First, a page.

Penalties for Rape Charge
Rape charges are taken up as serious offenses in the state of Utah. In rape charges, an adult is considered to be 14 years and above. This is contrary to sexual abuse charges where adults are considered to be above the 18-year threshold. Guilty offenders of adult rape charge stand a mandatory sentence of 5 years on the low end. However, the time can shoot up to a minimum of 15 years or more if the court deems it appropriate. As for a child rape case (a first-degree felony), the minimum mandatory sentence is 25 years to life. Life without parole is still on the table if bodily harm was done. Rape committed by a juvenile or when the accused was still considered a minor must incur a sentence with parole. Such charges still incur the minimum sentences with zero exclusion as a previous offense.
Penalties for Enticing a Minor Charge
The magnitude of enticing a minor charge penalty is tied up to a couple of reasons. First, on establishing what happened and next find out what was possibly intended. In Utah, such offenses are treated as class A Class A misdemeanor. They carry a penalty of up to 1 year of jail time or a $2,500 fine for persons below 18 years. Adults caught guilty of enticing minors face jail time of 5 years, permanent criminal record and a possible fine of $5000 to $10,000.
Penalties for Child Pornography Charge
Whether found guilty of producing, distributing or creating child pornography, you face some charges ranging from imprisonment to harsh fines. Such charges are treated as a second-degree felony with a jail term of 6 months to 15 years. You also stand to face fines of up to $10,000 if found guilty.
Penalties for Indecent Exposure Charge
A charge of indecent exposure can incur harsh penalties depending on previous records and the nature of the offense. If a first or second-time offense, the charge is regarded as class B misdemeanor punishable by a maximum fine of $2,500 or six-month jail time, if convicted. Three or more violations trigger a third-degree felony punishable by five years of jail time or a maximum fine of $5000 if guilty.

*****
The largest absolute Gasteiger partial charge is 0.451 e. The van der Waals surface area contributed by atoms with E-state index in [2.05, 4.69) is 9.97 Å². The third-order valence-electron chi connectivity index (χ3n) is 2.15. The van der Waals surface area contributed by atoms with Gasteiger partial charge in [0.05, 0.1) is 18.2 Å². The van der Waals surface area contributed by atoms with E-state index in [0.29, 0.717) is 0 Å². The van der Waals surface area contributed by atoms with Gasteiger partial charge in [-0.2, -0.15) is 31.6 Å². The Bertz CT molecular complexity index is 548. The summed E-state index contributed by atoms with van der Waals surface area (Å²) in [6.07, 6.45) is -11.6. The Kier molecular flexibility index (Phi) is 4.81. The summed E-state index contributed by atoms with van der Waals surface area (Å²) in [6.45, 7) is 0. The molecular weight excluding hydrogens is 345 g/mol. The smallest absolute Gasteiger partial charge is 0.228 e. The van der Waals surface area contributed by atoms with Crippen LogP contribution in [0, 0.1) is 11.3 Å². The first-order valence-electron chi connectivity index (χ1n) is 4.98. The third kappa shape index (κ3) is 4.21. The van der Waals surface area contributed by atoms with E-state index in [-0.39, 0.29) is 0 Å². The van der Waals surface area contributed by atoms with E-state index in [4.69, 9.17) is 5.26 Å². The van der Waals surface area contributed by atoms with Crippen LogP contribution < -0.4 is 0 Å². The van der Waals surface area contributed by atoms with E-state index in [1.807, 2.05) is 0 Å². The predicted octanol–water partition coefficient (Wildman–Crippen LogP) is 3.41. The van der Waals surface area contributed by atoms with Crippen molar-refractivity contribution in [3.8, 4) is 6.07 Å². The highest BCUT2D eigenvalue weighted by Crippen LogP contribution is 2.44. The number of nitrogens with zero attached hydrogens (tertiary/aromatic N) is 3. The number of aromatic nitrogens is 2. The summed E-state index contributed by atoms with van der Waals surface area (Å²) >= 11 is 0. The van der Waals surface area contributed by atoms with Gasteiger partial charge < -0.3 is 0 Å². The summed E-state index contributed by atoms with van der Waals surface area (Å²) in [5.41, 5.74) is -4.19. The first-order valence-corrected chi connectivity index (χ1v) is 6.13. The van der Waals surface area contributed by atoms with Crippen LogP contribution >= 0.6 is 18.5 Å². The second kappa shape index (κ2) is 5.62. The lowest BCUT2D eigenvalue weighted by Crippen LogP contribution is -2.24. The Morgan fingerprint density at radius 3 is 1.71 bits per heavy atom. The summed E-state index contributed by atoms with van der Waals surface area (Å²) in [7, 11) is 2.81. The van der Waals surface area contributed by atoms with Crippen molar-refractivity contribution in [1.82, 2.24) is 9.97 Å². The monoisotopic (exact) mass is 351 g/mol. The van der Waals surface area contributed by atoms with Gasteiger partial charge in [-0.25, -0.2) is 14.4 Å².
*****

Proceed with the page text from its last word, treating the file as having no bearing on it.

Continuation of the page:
Sentencing Requirements & Required Registration For Sex Offenders
In most criminal matters, Utah employs an intermediate sentencing system, which means that judges and the Board of Pardons and Parole have discretion in determining a defendant’s sentence and release date. However, many sex offenses are subject to mandatory sentencing requirements. For example, aggravated sexual assault carries a mandatory prison sentence of six, 10, or 15 years to life. Even after serving a long sentence, the impact of a sex crime conviction will likely reverberate through a person’s life. Convicted sex offenders are required to register with the Utah State Police, which posts the names of certain sex offenders on a public website. If a person is convicted as a juvenile, he or she may also face sex offender registration upon turning 18. With this information readily available, convicted sex offenders have substantial difficulty obtaining employment and professional licensing, and are often scorned in their communities and avoided by their neighbors.
Strong Defense against Sex Crime Charges
A strong defense requires meticulous preparation and investigation, which may expose weaknesses in the prosecution’s case, such as inconsistencies in accuser statements or lack of forensic evidence.
Utah Rape and Sexual Assault Laws
Utah has a number of rape and sexual assault laws. The penalties range in severity based upon factors such as the closeness in age of the victim and defendant, whether the victim was a minor, and the degree of violence used. For example, the crime of unlawful sexual activity with a minor is a third-degree felony punishable by up to 5 years in prison and up to $5,000 in fines. However, if the defendant was less than four years older than the minor at the time of the sexual activity, it is a Class B misdemeanor punishable by up to 6 months in prison and up to $1,000 in fines. The following is a brief summary of Utah rape and sexual assault laws.
Utah Rape and Sexual Assault Laws
The following table outlines rape and sexual assault laws in Utah.
Aggravated sexual assault